Wine collectors pay HK$97m for rare vintages

PUBLISHED : Monday, 04 April, 2011, 12:00am
UPDATED : Monday, 04 April, 2011, 12:00am


Asian collectors snapped up cases of select vintages in a two-day wine sale by Sotheby's Hong Kong that netted HK$96.8 million - well above the pre-sale estimate.

The top lot, a case of Romanee Conti 1990, went for HK$1.8 million.

Strong prices were also seen in the best vintages from Burgundy producers, demonstrating its increasing appeal in Asia, the auction house said. All lots were sold.

A Sotheby's Hong Kong spokesman described the response to the sale as 'very, very good'.

Jamie Ritchie, Sotheby's Wine president, said: 'The superb condition of the wines, combined with the rarity factor, created strong demand from bidders throughout Asia.'

The pre-sale estimate of the Ultimate Cellar sale of almost 11,000 bottles was HK$55 million to HK$77 million.

Hong Kong has seen a sustained growth in wine imports and related businesses since 2008 when the government scrapped wine duty.

Last year, the total value of wine imports exceeded HK$6.9 billion - an increase of 73 per cent over 2009 - and Hong Kong surpassed New York to become the world's largest wine auction centre.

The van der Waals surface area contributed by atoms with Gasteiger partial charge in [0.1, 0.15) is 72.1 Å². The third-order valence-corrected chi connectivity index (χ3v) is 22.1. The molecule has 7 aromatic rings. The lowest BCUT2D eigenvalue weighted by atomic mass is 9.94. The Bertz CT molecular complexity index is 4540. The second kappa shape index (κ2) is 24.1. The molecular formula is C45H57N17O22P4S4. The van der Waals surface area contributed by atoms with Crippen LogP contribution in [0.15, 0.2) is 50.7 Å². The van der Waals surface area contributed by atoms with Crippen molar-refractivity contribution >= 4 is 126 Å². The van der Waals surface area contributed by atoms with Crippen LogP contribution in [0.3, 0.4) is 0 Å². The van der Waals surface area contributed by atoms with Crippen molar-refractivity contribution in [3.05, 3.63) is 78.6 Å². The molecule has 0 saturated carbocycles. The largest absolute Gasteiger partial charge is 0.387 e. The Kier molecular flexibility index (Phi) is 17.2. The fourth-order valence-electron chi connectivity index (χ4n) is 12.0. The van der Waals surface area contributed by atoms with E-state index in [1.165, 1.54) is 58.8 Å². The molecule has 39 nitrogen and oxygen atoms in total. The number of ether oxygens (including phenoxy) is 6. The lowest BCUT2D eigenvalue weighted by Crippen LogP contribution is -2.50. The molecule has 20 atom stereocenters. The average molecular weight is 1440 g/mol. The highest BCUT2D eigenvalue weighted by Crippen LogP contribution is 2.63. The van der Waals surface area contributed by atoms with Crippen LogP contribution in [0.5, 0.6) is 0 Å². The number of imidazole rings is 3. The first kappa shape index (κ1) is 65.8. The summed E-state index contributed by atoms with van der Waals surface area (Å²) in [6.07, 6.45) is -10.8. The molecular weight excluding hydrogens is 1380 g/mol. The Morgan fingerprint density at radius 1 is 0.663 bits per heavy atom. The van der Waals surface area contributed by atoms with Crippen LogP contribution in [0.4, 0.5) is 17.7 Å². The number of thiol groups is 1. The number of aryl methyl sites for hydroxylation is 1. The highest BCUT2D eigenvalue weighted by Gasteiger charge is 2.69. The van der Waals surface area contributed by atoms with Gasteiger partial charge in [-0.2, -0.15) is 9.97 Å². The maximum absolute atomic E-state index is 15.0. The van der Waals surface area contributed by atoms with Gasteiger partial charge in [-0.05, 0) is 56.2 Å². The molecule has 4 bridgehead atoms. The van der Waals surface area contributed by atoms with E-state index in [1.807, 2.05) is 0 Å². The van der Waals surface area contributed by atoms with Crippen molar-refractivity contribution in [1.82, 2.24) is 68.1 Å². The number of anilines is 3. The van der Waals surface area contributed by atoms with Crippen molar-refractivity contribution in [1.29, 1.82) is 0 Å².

In his budget speech, Financial Secretary John Tsang Chun-wah promised to 'further capitalise on Hong Kong's experience and network in wine trading and distribution'.

Sotheby's Hong Kong wine sales totalled US$52.5 million last year - more than its sales in New York and London combined. This accounted for almost 60 per cent of the wine sold by the auction house around the world. By contrast, its sales in Hong Kong in 2009 totalled just US$14.3 million.

The wine sales were followed by an auction of Chinese contemporary art painting. The 106 works were from the collection of Guy Ullens and his wife, Myriam. The Belgian baron, with his wife, founded the Ullens Centre for Contemporary Art in Beijing in 2007.

The auction, The Ullens Collection - The Nascene of Avant-Garde China, was estimated to fetch as much as US$16.7 million.

Buyers who were not represented at the Hong Kong Convention and Exhibition Centre sale could bid via the auction house's online bidding system.